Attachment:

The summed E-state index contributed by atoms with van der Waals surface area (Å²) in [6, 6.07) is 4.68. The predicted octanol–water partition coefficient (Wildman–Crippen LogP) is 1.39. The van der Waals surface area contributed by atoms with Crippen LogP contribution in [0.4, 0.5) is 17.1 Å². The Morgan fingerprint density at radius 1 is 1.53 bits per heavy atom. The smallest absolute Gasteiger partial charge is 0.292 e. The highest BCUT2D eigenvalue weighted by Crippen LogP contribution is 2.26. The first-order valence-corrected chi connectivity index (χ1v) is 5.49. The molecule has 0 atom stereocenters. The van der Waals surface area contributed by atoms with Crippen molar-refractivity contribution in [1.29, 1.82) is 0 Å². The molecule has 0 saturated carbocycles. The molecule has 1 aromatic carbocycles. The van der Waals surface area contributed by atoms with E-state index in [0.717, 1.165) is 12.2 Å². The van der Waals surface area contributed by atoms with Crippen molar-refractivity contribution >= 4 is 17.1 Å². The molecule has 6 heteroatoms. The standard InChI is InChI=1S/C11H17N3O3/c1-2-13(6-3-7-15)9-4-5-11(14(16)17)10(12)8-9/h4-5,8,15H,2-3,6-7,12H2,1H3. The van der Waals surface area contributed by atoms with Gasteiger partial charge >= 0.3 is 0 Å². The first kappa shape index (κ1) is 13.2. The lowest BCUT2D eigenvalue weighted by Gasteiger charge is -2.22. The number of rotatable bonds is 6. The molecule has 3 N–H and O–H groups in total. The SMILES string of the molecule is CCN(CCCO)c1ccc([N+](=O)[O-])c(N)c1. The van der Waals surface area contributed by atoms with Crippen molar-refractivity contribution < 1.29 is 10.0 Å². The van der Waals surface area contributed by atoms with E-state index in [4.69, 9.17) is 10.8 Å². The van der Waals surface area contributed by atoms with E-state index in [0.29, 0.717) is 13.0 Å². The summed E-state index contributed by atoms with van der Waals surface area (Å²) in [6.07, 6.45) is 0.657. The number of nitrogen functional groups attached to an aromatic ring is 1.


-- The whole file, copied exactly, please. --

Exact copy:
The summed E-state index contributed by atoms with van der Waals surface area (Å²) in [6, 6.07) is 4.68. The predicted octanol–water partition coefficient (Wildman–Crippen LogP) is 1.39. The van der Waals surface area contributed by atoms with Crippen LogP contribution in [0.4, 0.5) is 17.1 Å². The Morgan fingerprint density at radius 1 is 1.53 bits per heavy atom. The smallest absolute Gasteiger partial charge is 0.292 e. The highest BCUT2D eigenvalue weighted by Crippen LogP contribution is 2.26. The first-order valence-corrected chi connectivity index (χ1v) is 5.49. The molecule has 0 atom stereocenters. The van der Waals surface area contributed by atoms with Crippen molar-refractivity contribution in [1.29, 1.82) is 0 Å². The molecule has 0 saturated carbocycles. The molecule has 1 aromatic carbocycles. The van der Waals surface area contributed by atoms with E-state index in [0.717, 1.165) is 12.2 Å². The van der Waals surface area contributed by atoms with Crippen molar-refractivity contribution >= 4 is 17.1 Å². The molecule has 6 heteroatoms. The standard InChI is InChI=1S/C11H17N3O3/c1-2-13(6-3-7-15)9-4-5-11(14(16)17)10(12)8-9/h4-5,8,15H,2-3,6-7,12H2,1H3. The van der Waals surface area contributed by atoms with Gasteiger partial charge >= 0.3 is 0 Å². The first kappa shape index (κ1) is 13.2. The lowest BCUT2D eigenvalue weighted by Gasteiger charge is -2.22. The number of rotatable bonds is 6. The molecule has 3 N–H and O–H groups in total. The SMILES string of the molecule is CCN(CCCO)c1ccc([N+](=O)[O-])c(N)c1. The van der Waals surface area contributed by atoms with Crippen molar-refractivity contribution < 1.29 is 10.0 Å². The van der Waals surface area contributed by atoms with E-state index in [4.69, 9.17) is 10.8 Å². The van der Waals surface area contributed by atoms with E-state index in [0.29, 0.717) is 13.0 Å². The summed E-state index contributed by atoms with van der Waals surface area (Å²) in [6.07, 6.45) is 0.657. The number of nitrogen functional groups attached to an aromatic ring is 1.